Page:United States Statutes at Large Volume 104 Part 6.djvu/416

This page needs to be proofread.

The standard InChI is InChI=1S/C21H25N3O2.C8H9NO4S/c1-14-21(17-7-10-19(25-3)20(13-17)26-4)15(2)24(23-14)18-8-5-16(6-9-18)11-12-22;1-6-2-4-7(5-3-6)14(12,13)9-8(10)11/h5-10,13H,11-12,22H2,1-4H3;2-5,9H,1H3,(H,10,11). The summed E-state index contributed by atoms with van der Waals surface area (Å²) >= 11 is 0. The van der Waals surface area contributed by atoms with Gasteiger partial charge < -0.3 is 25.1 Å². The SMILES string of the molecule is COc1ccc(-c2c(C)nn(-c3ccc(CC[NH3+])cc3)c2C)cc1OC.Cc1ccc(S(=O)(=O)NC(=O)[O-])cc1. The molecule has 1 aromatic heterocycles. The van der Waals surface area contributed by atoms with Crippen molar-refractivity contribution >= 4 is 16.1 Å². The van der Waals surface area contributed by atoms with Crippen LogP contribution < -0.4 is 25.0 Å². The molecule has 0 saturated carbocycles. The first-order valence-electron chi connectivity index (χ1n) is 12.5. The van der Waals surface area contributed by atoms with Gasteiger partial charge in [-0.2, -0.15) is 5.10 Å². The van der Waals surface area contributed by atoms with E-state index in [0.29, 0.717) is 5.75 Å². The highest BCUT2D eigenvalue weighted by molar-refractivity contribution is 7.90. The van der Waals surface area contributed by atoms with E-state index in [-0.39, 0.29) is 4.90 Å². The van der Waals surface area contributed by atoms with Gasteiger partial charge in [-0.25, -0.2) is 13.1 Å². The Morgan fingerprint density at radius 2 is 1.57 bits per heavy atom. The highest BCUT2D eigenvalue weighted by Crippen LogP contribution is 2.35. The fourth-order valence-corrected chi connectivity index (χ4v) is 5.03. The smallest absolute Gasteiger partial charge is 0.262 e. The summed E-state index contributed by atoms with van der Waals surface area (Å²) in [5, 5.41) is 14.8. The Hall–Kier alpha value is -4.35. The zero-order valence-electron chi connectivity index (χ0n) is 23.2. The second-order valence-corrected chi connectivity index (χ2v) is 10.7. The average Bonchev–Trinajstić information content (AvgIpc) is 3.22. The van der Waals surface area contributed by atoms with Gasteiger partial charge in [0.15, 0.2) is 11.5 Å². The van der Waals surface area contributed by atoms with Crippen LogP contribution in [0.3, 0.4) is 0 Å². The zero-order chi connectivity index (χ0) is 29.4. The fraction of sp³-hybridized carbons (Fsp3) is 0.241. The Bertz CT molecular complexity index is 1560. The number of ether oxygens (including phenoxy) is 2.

104 STAT. 4806 PUBLIC LAW 101-647—NOV. 29, 1990 "§ 403. Protection of the privacy of child victims and child witnesses "A knowing or intentional violation of the privacy protection accorded by section 3509 of this title is a criminal contempt punishable by not more than one year's imprisonment, or a fine under this title, or both.". (2) TECHNICAL AMENDMENT. —The table of sections at the J beginning of chapter 21 of title 18, United States Code, is amended by adding at the end thereof the following new item: "403. Protection of the privacy of child victims and child witnesses.". 42 USC 13031. SEC. 226. CHILD ABUSE REPORTING. (a) IN GENERAL.— A person who, while engaged in a professional capacity or activity described in subsection (b) on Federal land or in a federally operated (or contracted) facility, learns of facts that give reason to suspect that a child has suffered an incident of child abuse, shall as soon as possible make a report of the suspected abuse to the agency designated under subsection (d). , (b) COVERED PROFESSIONALS.— Persons engaged in the following professions and activities are subject to the requirements of subsec- , tion (a): (1) Physicians, dentists, medical residents or interns, hospital personnel and administrators, nurses, health care practitioners, chiropractors, osteopaths, pharmacists, optometrists, podiatrists, emergency medical technicians, ambulance drivers, undertakers, coroners, medical examiners, alcohol or drug treatment personnel, and persons performing a healing role or ? practicing the healing arts. (2) Psychologists, psychiatrists, and mental health professionals. j (3) Social workers, licensed or unlicensed marriage, family, and individual counselors. (4) Teachers, teacher's aides or assistants, school counselors and guidance personnel, school officials, and school administrators. (5) Child care workers and administrators. (6) Law enforcement personnel, probation officers, criminal prosecutors, and juvenile rehabilitation or detention facility employees. (7) Foster parents. (8) Commercial film and photo processors. (c) DEFINITIONS.—For the purposes of this section— (1) the term "child abuse" means the physical or mental injury, sexual abuse or exploitation, or negligent treatment of a child; (2) the term "physical injury" includes but is not limited to ' lacerations, fractured bones, burns, internal injuries, severe bruising or serious bodily harm; ' (3) the term "mental injury" means harm to a child's psychological or intellectual functioning which may be exhibited by severe anxiety, depression, withdrawal or outward aggressive behavior, or a combination of those behaviors, which may be demonstrated by a change in behavior, emotional response or r cognition; (4) the term "sexual abuse" includes the employment, use, persuasion, inducement, enticement, or coercion of a child to